House Republicans Try to Create a World Fit for Criminals
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“Neither the public nor economists foresaw that [S&L deregulation was] bound to produce looting. Nor, unaware of the concept, could they have known how serious it would be. Thus the regulators in the field who understood what was happening from the beginning found lukewarm support, at best, for their cause. Now we know better. If we learn from experience, history need not repeat itself” (Akerlof & Romer1993: 60).
Akerlof was made a Nobel Laureate in economics in 2001.
Second, the losers from creating a criminogenic environment that encourages looting are not “merely” the public – the losers include honest businesses. When cheaters gain a competitive market, competition becomes perverse and firms controlled by the least ethical CEOs can drive their honest competitors from the marketplace. Akerlof made this point explicitly in his even more famous 1970 article on markets for “lemons” where he wrote about the economics of anti-purchaser control frauds. He called it a “Gresham’s” dynamic.
“[D]ishonest dealings tend to drive honest dealings out of the market. The cost of dishonesty, therefore, lies not only in the amount by which the purchaser is cheated; the cost also must include the loss incurred from driving legitimate business out of existence.”
Modern executive compensation causes accounting control fraud to produce a powerful Gresham’s dynamic. CFOs rightly fears that their tenure may be measured in months if they do not mimic their rivals’ use of accounting control fraud to produce what Akerlof and Romer aptly termed a “sure thing” of record reported income that, in turn, produces enormous executive compensation.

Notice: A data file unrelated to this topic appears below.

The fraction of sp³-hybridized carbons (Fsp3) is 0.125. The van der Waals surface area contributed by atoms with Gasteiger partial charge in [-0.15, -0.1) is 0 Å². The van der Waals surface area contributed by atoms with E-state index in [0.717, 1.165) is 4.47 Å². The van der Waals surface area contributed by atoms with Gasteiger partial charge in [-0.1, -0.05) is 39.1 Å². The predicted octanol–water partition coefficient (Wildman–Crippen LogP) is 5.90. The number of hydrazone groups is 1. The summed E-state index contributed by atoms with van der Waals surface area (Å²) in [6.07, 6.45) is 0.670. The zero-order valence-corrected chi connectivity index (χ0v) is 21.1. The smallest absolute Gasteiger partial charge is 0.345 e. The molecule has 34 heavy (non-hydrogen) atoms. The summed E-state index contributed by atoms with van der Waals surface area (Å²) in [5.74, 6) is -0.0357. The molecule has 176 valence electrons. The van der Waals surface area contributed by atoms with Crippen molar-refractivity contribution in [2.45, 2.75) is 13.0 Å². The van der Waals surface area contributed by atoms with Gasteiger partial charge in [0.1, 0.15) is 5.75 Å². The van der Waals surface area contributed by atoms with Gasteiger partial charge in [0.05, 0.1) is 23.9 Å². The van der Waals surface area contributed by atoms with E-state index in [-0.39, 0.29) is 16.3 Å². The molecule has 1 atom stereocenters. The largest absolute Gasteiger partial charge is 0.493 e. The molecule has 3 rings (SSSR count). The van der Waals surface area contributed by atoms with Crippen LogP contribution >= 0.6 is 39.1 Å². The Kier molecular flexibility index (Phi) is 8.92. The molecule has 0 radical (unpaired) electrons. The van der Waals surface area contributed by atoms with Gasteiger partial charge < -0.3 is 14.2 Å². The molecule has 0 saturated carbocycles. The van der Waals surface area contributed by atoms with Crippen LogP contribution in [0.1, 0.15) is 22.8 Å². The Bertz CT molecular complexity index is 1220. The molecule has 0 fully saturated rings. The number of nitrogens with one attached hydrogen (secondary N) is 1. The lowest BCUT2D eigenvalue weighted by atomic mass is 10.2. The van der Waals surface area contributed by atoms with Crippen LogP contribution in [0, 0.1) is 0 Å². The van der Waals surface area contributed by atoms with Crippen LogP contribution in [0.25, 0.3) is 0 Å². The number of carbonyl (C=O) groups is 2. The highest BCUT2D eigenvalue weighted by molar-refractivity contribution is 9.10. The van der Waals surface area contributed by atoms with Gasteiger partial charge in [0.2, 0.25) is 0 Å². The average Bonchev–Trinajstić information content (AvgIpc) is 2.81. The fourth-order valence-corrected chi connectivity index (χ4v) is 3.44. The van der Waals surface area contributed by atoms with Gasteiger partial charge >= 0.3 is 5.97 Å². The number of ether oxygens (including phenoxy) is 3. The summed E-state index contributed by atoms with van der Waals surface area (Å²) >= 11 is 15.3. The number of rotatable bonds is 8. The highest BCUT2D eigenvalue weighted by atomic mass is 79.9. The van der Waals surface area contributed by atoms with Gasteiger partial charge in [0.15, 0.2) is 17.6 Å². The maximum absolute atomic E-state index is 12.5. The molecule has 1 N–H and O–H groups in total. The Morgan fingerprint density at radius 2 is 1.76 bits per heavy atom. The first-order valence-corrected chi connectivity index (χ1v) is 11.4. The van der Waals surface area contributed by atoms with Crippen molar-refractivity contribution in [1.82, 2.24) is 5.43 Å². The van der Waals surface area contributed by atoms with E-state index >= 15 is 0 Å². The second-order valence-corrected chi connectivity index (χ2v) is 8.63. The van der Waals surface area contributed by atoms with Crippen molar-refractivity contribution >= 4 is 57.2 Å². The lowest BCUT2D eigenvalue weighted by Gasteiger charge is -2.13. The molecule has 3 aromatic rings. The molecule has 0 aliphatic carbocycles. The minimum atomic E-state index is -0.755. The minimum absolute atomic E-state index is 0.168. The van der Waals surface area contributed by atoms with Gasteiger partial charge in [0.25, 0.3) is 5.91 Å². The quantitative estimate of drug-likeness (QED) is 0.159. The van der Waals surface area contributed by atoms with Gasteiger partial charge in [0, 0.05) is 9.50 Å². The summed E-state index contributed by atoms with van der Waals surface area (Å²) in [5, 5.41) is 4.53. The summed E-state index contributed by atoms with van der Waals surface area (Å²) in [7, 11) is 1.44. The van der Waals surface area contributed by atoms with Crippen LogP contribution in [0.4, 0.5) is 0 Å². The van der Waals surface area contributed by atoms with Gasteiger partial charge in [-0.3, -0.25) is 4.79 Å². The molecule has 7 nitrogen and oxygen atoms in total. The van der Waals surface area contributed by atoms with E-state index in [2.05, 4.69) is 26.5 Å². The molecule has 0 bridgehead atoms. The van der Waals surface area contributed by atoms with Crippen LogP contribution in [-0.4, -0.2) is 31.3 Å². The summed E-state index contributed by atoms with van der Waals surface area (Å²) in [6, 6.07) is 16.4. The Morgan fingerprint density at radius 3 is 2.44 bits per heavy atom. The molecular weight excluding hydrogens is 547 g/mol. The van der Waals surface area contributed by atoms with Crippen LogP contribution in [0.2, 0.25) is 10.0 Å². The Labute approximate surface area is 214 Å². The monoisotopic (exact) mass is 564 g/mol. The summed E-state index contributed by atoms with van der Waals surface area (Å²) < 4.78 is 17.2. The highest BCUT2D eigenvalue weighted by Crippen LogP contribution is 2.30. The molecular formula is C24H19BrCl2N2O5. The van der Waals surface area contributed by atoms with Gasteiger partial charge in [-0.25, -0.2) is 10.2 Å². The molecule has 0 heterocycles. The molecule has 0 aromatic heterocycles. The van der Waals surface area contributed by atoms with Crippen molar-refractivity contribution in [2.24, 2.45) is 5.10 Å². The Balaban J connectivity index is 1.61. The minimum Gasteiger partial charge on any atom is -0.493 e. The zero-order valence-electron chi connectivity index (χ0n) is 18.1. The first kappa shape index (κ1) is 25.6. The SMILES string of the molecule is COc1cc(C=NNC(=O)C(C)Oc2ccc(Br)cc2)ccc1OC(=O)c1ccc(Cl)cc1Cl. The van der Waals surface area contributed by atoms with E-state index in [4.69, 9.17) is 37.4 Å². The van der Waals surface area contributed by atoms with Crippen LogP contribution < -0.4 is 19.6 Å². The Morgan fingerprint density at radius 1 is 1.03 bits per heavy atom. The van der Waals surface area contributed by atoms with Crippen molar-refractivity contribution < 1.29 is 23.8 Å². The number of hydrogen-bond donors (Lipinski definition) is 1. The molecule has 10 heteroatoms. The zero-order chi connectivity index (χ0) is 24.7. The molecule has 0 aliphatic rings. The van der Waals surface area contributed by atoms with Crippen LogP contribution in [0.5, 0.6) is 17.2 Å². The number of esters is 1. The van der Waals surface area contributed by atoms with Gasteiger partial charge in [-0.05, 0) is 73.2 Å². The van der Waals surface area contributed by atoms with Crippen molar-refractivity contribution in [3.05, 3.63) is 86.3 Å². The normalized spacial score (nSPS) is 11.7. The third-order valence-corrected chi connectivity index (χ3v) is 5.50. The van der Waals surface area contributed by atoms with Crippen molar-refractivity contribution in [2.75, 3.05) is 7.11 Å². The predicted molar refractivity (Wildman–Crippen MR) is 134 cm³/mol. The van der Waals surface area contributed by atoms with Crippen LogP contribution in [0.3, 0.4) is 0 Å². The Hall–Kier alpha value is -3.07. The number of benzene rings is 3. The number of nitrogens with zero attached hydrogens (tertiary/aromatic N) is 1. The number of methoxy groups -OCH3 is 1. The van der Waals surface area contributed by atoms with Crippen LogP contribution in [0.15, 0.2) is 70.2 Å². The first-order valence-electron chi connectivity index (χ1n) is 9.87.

Classic economists stressed the essential role of government – providing a rule of law and preventing and punishing criminal acts, including fraud. Ayn Rand stressed that government had a duty to prevent fraud. The essence of crony capitalism is the ability to commit fraud with impunity. The Tea Party opposes crony capitalism and the House Republicans quake in fear of upsetting the Tea Party and being challenged in the Republican primary.
We have deregulated, desupervised, and de facto decriminalized finance in the U.S. and Europe to an unprecedented extent in the last 30 years and the results have been uniformly catastrophic. Governor Romney states that he intends to repeal the entire Dodd-Frank Act and recreate the criminogenic environment that caused the financial crisis and the Great Recession.
We have four dogs that have failed to bark. Conservatives have long claimed to be the party of law and order – where are they. The data are in – the Bush and Obama administrations have been soft on elite white-collar crime (by their largest campaign donors). Libertarians and Tea Party supporters who hate crony capitalism – rise up and demand an end to the elites who grow wealthy by committing fraud with impunity and cost millions of Americans and Europeans their jobs.
And where are President Obama and Attorney General Holder on this issue? The editorial quotes only regulators. The President and the Attorney General should be taking the lead and denouncing the deliberate recreation of a criminogenic environment. Here is the central fact that Holder and Obama have never grasped – effective investigations and prosecutions of epidemics of elite financial frauds are only possible where the regulators and the SEC do the heavy lifting. The regulators will only do the heavy lifting if their leaders understand control fraud and make its detection, termination, sanctioning, and prosecution their top priorities. Bush and Obama have overwhelmingly appointed failed, anti-regulators like James Gilleran, John Reich, John Dugan, Timothy Geithner, Alan Greenspan, Ben Bernanke, Harvey Pitt, and Susan Schapiro. They have also appointed attorney generals who have all been weak on elite financial fraud.